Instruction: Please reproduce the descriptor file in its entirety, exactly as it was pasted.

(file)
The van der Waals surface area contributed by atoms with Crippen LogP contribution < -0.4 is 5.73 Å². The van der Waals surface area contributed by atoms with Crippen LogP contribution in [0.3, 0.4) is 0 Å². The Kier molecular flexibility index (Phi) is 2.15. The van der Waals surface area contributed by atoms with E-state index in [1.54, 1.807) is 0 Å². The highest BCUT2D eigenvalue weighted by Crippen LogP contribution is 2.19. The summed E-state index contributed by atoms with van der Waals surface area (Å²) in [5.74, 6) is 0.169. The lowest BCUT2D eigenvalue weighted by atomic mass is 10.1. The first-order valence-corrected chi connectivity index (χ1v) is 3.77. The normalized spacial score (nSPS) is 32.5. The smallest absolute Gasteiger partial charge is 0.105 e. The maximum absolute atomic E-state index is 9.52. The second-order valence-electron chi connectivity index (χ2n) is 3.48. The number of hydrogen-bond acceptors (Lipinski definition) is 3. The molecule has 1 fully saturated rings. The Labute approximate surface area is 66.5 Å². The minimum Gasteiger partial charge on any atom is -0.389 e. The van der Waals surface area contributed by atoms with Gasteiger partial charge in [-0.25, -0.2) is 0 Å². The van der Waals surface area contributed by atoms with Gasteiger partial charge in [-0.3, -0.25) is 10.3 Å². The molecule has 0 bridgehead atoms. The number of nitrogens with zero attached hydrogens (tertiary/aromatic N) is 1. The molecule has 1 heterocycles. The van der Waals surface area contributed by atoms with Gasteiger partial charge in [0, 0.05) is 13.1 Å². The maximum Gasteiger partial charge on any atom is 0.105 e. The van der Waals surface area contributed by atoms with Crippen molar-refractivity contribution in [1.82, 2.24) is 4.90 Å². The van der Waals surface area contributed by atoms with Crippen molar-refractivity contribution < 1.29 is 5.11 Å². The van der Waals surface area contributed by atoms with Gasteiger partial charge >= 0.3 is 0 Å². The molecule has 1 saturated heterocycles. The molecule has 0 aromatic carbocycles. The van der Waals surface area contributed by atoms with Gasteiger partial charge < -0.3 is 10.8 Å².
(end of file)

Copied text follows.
The van der Waals surface area contributed by atoms with Crippen LogP contribution < -0.4 is 5.73 Å². The van der Waals surface area contributed by atoms with Crippen LogP contribution in [0.3, 0.4) is 0 Å². The Kier molecular flexibility index (Phi) is 2.15. The van der Waals surface area contributed by atoms with E-state index in [1.54, 1.807) is 0 Å². The highest BCUT2D eigenvalue weighted by Crippen LogP contribution is 2.19. The summed E-state index contributed by atoms with van der Waals surface area (Å²) in [5.74, 6) is 0.169. The lowest BCUT2D eigenvalue weighted by atomic mass is 10.1. The first-order valence-corrected chi connectivity index (χ1v) is 3.77. The normalized spacial score (nSPS) is 32.5. The smallest absolute Gasteiger partial charge is 0.105 e. The maximum absolute atomic E-state index is 9.52. The second-order valence-electron chi connectivity index (χ2n) is 3.48. The number of hydrogen-bond acceptors (Lipinski definition) is 3. The molecule has 1 fully saturated rings. The Labute approximate surface area is 66.5 Å². The minimum Gasteiger partial charge on any atom is -0.389 e. The van der Waals surface area contributed by atoms with Gasteiger partial charge in [-0.25, -0.2) is 0 Å². The van der Waals surface area contributed by atoms with Gasteiger partial charge in [-0.3, -0.25) is 10.3 Å². The molecule has 0 bridgehead atoms. The number of nitrogens with zero attached hydrogens (tertiary/aromatic N) is 1. The molecule has 1 heterocycles. The van der Waals surface area contributed by atoms with Gasteiger partial charge in [0, 0.05) is 13.1 Å². The maximum Gasteiger partial charge on any atom is 0.105 e. The van der Waals surface area contributed by atoms with Crippen molar-refractivity contribution in [1.82, 2.24) is 4.90 Å². The van der Waals surface area contributed by atoms with Crippen molar-refractivity contribution < 1.29 is 5.11 Å². The van der Waals surface area contributed by atoms with Gasteiger partial charge >= 0.3 is 0 Å². The molecule has 1 saturated heterocycles. The molecule has 0 aromatic carbocycles. The van der Waals surface area contributed by atoms with Gasteiger partial charge < -0.3 is 10.8 Å².